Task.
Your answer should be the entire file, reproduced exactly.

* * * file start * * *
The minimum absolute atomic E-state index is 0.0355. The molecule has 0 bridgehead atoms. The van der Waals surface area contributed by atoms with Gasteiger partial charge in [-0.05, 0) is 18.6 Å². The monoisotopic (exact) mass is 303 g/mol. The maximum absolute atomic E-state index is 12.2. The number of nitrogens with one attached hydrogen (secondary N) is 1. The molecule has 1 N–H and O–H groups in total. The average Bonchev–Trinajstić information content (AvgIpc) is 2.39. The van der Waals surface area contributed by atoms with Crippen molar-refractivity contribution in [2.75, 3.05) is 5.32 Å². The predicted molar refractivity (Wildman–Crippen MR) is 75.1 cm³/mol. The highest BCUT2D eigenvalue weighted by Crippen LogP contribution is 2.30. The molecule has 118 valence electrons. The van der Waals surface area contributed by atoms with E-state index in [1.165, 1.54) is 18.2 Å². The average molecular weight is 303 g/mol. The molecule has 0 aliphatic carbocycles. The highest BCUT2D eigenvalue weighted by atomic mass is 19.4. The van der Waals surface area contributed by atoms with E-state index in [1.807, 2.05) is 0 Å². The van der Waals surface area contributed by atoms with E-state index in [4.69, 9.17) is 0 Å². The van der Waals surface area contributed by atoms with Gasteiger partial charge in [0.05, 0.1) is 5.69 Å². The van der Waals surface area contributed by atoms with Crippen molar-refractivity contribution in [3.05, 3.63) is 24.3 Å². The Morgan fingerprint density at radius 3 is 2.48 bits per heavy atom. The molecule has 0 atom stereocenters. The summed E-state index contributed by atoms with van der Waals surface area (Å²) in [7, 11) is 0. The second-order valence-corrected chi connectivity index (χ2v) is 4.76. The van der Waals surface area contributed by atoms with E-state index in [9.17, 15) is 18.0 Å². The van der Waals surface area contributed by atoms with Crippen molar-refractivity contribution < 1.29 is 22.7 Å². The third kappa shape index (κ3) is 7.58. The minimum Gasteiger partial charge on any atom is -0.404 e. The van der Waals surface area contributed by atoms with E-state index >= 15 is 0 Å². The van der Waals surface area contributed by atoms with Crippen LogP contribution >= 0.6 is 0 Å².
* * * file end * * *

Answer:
The minimum absolute atomic E-state index is 0.0355. The molecule has 0 bridgehead atoms. The van der Waals surface area contributed by atoms with Gasteiger partial charge in [-0.05, 0) is 18.6 Å². The monoisotopic (exact) mass is 303 g/mol. The maximum absolute atomic E-state index is 12.2. The number of nitrogens with one attached hydrogen (secondary N) is 1. The molecule has 1 N–H and O–H groups in total. The average Bonchev–Trinajstić information content (AvgIpc) is 2.39. The van der Waals surface area contributed by atoms with Crippen molar-refractivity contribution in [2.75, 3.05) is 5.32 Å². The predicted molar refractivity (Wildman–Crippen MR) is 75.1 cm³/mol. The highest BCUT2D eigenvalue weighted by Crippen LogP contribution is 2.30. The molecule has 118 valence electrons. The van der Waals surface area contributed by atoms with E-state index in [1.165, 1.54) is 18.2 Å². The average molecular weight is 303 g/mol. The molecule has 0 aliphatic carbocycles. The highest BCUT2D eigenvalue weighted by atomic mass is 19.4. The van der Waals surface area contributed by atoms with E-state index in [1.807, 2.05) is 0 Å². The van der Waals surface area contributed by atoms with E-state index in [4.69, 9.17) is 0 Å². The van der Waals surface area contributed by atoms with Gasteiger partial charge in [0.05, 0.1) is 5.69 Å². The van der Waals surface area contributed by atoms with Crippen molar-refractivity contribution in [3.05, 3.63) is 24.3 Å². The Morgan fingerprint density at radius 3 is 2.48 bits per heavy atom. The molecule has 0 atom stereocenters. The summed E-state index contributed by atoms with van der Waals surface area (Å²) in [7, 11) is 0. The second-order valence-corrected chi connectivity index (χ2v) is 4.76. The van der Waals surface area contributed by atoms with E-state index in [9.17, 15) is 18.0 Å². The van der Waals surface area contributed by atoms with Crippen molar-refractivity contribution < 1.29 is 22.7 Å². The third kappa shape index (κ3) is 7.58. The minimum Gasteiger partial charge on any atom is -0.404 e. The van der Waals surface area contributed by atoms with E-state index >= 15 is 0 Å². The van der Waals surface area contributed by atoms with Crippen LogP contribution >= 0.6 is 0 Å².